What Is This Resource?
Firewalls as a technical term, when applied to Cybersecurity, is possibly one of the greatest ever ‘marketing coups’ with regards to its’ perception. The term ‘Firewall’ conjures up an instant imagine of protection and security but alas nothing could be further from the truth. Firewalls are only as good as the human being behind it. The IT Team (perhaps ‘Security Team’) that manage the Firewall(s) will need to set-up rules for ingress and egress traffic as well as ensuring that the ruleset is all configuring correctly.
The patching of Firewalls is also of vital importance so just simply stating that you ‘have a Firewall so I’m ok!’ is a misnomer.
In this resource we list a bunch of Firewall solutions that we’d recommend. There are many (read: hundreds) of different Firewall solutions, vendors and strategies so tread carefully with this list.
The pricing of Firewalls and indeed all affiliated software connected therein (such as SOC Software) for example varies tremendously from it being Open Source, to it being extremely expensive.
To submit a tool please click here or for further information on the range of hacking tools and software that we list please follow this link.
It's all well and good knowing the tools, but what about using Firewalls on laptops, raspbery pi's and mobiles!
Click here for more information.
Last Updated: September 23rd, 2017
What is Netfilter?
Netfilter is a classic Firewall hacking tool used by many within the cybersecurity industry. The tool (framework) essentially filters packets inside Linux 2.4.x and later kernels. Netfilter is a series of hooks inside the Linux kernel that allows kernel modules to perform callback functions within the network stack. A registered callback function is then called back for every packet that traverses the respective hook within the network stack. iptables is a generic table structure for the definition of rulesets. Each rule within an IP table consists of a number of classifiers (iptables matches) and one connected action (iptables target). netfilter, ip_tables, connection tracking (ip_conntrack, nf_conntrack) and the NAT subsystem together build the major parts of the framework.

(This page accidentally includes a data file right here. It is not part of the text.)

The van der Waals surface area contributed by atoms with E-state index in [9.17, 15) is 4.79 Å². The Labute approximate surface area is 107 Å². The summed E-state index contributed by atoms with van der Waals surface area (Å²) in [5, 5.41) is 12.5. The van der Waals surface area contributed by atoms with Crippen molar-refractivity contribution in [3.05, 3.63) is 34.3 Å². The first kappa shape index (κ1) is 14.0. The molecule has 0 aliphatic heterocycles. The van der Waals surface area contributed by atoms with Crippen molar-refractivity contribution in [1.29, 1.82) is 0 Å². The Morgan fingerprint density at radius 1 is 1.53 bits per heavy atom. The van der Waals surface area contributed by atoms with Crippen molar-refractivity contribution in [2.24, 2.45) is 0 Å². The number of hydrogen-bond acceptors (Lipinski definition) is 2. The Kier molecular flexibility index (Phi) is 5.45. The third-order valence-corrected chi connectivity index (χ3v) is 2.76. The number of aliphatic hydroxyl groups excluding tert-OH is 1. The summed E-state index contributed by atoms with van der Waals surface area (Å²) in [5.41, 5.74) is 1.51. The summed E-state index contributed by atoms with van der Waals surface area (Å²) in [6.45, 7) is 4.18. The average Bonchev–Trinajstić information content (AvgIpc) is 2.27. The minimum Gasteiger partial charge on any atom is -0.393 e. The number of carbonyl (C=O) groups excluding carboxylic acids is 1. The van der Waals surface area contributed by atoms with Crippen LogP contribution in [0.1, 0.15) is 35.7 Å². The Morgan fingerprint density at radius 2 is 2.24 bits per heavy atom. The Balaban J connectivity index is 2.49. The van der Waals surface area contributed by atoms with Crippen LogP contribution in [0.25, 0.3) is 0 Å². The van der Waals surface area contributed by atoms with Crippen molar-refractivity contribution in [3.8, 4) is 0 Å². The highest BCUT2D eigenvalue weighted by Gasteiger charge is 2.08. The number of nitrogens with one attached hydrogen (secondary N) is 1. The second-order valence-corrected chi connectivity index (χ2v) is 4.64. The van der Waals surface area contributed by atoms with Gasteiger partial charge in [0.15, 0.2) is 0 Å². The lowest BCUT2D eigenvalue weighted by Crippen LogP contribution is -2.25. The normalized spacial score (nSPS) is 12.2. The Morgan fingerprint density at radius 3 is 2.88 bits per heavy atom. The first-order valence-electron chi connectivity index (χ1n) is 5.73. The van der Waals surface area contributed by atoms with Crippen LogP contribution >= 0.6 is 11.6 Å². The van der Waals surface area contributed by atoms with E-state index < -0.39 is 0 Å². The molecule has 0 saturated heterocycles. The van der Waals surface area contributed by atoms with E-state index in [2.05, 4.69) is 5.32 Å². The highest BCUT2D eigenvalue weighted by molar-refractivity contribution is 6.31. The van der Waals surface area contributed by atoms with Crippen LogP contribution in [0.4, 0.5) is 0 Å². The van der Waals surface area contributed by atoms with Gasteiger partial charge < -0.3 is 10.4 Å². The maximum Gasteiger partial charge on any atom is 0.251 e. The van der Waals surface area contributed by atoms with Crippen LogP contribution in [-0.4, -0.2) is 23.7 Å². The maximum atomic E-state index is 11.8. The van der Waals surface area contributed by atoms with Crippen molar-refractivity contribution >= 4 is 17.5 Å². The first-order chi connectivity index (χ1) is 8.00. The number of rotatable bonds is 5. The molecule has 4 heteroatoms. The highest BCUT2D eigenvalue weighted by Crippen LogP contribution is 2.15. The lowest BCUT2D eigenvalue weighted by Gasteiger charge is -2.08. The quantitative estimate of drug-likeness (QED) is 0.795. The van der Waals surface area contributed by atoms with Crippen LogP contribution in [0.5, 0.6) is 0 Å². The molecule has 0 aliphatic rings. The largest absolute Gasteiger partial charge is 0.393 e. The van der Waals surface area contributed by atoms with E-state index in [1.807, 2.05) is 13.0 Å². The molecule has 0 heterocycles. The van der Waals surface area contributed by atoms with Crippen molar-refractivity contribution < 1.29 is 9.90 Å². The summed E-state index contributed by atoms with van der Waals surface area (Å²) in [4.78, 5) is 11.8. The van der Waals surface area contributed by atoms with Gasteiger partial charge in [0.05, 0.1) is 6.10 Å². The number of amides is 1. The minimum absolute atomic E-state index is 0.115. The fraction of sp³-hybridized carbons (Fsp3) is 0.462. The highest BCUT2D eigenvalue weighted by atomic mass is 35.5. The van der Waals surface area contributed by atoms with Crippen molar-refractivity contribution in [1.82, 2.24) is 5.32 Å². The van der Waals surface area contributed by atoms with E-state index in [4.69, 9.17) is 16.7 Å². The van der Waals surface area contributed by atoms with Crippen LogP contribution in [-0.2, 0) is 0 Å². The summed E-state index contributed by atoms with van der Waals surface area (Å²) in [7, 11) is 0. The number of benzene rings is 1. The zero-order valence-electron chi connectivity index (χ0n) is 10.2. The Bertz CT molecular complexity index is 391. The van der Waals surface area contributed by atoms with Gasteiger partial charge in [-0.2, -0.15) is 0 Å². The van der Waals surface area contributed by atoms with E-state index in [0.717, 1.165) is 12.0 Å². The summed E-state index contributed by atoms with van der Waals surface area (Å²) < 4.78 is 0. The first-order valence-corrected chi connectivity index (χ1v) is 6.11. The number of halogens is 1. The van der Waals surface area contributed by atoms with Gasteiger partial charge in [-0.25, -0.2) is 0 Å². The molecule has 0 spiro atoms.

Is Netfilter Free?
Does Netfilter Work on all Operating Systems?
Its only for Linux operating systems.
What are the Typical Uses for Netfilter?
Netfilter allows the user to filter packets, network addresses along with ports, translations (within the NA[P]T protocols) and other packet auditing.
What is OpenBSD PF?
Packet Filter is this hacking tool’s method for filtering TCP/ IP traffic and running Network Address Translation. PF is also capable of normalizing and conditioning TCP/IP traffic and providing bandwidth control and packet prioritization. Packet Filtering has been a part of the ‘GENERIC OpenBSD kernel’ since OpenBSD 3.0. Previous kernel versions of OpenBSD shipped with a different firewall/ NAT that is no longer supported.
Is OpenBSD PF Free?
Yes, this product is absolutely free.
Does OpenBSD PF Work on all Operating Systems?
Just like netfilter, OpenBSD only works for Linux operating systems.
What are the Typical Uses for OpenBSD PF?
A lot of users love OpenBSD due to the fact that it handles networks address translation, gives you a bandwidth control, packet proritazation and can normalize TCP/IP traffic. Users of this tool will have access to features such as passive OS detection.
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